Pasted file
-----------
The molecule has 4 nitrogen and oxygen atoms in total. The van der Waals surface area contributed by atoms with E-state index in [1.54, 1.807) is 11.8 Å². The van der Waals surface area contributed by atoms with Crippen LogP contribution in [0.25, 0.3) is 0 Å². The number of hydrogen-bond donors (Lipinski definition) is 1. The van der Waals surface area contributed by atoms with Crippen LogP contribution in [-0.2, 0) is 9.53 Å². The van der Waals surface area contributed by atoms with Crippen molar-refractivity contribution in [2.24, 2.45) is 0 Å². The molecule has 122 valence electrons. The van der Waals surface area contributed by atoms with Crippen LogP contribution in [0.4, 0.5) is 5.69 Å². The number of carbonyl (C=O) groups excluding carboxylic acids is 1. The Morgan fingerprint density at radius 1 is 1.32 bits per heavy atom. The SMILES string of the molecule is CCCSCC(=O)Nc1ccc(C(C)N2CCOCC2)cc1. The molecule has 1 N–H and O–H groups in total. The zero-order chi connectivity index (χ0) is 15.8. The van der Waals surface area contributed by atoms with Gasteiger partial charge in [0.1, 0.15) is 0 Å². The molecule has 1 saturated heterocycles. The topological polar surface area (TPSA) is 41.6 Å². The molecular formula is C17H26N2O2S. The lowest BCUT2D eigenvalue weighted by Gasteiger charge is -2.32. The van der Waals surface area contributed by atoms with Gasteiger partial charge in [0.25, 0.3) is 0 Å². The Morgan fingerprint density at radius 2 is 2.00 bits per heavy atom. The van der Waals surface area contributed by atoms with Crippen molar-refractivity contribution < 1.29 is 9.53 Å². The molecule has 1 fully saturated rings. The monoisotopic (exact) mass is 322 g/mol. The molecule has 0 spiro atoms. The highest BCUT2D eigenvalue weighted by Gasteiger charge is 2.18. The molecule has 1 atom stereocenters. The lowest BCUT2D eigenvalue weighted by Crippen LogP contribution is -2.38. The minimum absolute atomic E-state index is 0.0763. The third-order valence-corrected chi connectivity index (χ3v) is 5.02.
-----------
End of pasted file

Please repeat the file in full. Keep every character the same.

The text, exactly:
The molecule has 4 nitrogen and oxygen atoms in total. The van der Waals surface area contributed by atoms with E-state index in [1.54, 1.807) is 11.8 Å². The van der Waals surface area contributed by atoms with Crippen LogP contribution in [0.25, 0.3) is 0 Å². The number of hydrogen-bond donors (Lipinski definition) is 1. The van der Waals surface area contributed by atoms with Crippen LogP contribution in [-0.2, 0) is 9.53 Å². The van der Waals surface area contributed by atoms with Crippen molar-refractivity contribution in [2.24, 2.45) is 0 Å². The molecule has 122 valence electrons. The van der Waals surface area contributed by atoms with Crippen LogP contribution in [0.4, 0.5) is 5.69 Å². The number of carbonyl (C=O) groups excluding carboxylic acids is 1. The Morgan fingerprint density at radius 1 is 1.32 bits per heavy atom. The SMILES string of the molecule is CCCSCC(=O)Nc1ccc(C(C)N2CCOCC2)cc1. The molecule has 1 N–H and O–H groups in total. The zero-order chi connectivity index (χ0) is 15.8. The van der Waals surface area contributed by atoms with Gasteiger partial charge in [0.1, 0.15) is 0 Å². The molecule has 1 saturated heterocycles. The topological polar surface area (TPSA) is 41.6 Å². The molecular formula is C17H26N2O2S. The lowest BCUT2D eigenvalue weighted by Gasteiger charge is -2.32. The van der Waals surface area contributed by atoms with Gasteiger partial charge in [0.25, 0.3) is 0 Å². The Morgan fingerprint density at radius 2 is 2.00 bits per heavy atom. The van der Waals surface area contributed by atoms with Crippen molar-refractivity contribution < 1.29 is 9.53 Å². The molecule has 1 fully saturated rings. The monoisotopic (exact) mass is 322 g/mol. The molecule has 0 spiro atoms. The highest BCUT2D eigenvalue weighted by Gasteiger charge is 2.18. The molecule has 1 atom stereocenters. The lowest BCUT2D eigenvalue weighted by Crippen LogP contribution is -2.38. The minimum absolute atomic E-state index is 0.0763. The third-order valence-corrected chi connectivity index (χ3v) is 5.02.